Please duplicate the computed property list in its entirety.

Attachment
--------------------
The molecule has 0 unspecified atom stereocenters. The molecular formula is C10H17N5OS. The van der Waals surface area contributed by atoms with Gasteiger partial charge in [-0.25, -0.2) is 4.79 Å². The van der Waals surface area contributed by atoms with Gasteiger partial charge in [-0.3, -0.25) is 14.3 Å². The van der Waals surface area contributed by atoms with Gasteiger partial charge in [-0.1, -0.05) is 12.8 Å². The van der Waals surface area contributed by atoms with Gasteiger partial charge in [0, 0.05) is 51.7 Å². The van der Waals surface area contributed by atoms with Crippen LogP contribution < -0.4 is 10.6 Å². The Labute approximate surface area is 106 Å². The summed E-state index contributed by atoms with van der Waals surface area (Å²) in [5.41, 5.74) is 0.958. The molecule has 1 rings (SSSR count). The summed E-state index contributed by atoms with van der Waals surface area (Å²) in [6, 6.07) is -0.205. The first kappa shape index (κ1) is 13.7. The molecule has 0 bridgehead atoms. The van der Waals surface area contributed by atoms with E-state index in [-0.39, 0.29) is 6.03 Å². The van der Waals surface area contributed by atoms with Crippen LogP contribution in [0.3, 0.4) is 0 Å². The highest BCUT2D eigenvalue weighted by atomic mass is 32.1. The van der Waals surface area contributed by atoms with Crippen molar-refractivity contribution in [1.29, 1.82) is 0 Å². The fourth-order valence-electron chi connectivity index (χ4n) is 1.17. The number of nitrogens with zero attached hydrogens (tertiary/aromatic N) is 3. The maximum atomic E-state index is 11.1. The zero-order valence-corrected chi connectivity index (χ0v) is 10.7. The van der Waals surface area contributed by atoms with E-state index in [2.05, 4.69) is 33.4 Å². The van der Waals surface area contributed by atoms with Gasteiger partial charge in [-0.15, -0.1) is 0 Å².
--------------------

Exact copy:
The molecule has 0 unspecified atom stereocenters. The molecular formula is C10H17N5OS. The van der Waals surface area contributed by atoms with Gasteiger partial charge in [-0.25, -0.2) is 4.79 Å². The van der Waals surface area contributed by atoms with Gasteiger partial charge in [-0.3, -0.25) is 14.3 Å². The van der Waals surface area contributed by atoms with Gasteiger partial charge in [-0.1, -0.05) is 12.8 Å². The van der Waals surface area contributed by atoms with Gasteiger partial charge in [0, 0.05) is 51.7 Å². The van der Waals surface area contributed by atoms with Crippen LogP contribution < -0.4 is 10.6 Å². The Labute approximate surface area is 106 Å². The summed E-state index contributed by atoms with van der Waals surface area (Å²) in [5.41, 5.74) is 0.958. The molecule has 1 rings (SSSR count). The summed E-state index contributed by atoms with van der Waals surface area (Å²) in [6, 6.07) is -0.205. The first kappa shape index (κ1) is 13.7. The molecule has 0 bridgehead atoms. The van der Waals surface area contributed by atoms with E-state index in [-0.39, 0.29) is 6.03 Å². The van der Waals surface area contributed by atoms with Crippen LogP contribution in [0.3, 0.4) is 0 Å². The highest BCUT2D eigenvalue weighted by atomic mass is 32.1. The van der Waals surface area contributed by atoms with Crippen molar-refractivity contribution in [1.29, 1.82) is 0 Å². The fourth-order valence-electron chi connectivity index (χ4n) is 1.17. The number of nitrogens with zero attached hydrogens (tertiary/aromatic N) is 3. The maximum atomic E-state index is 11.1. The zero-order valence-corrected chi connectivity index (χ0v) is 10.7. The van der Waals surface area contributed by atoms with E-state index in [2.05, 4.69) is 33.4 Å². The van der Waals surface area contributed by atoms with Gasteiger partial charge in [-0.15, -0.1) is 0 Å².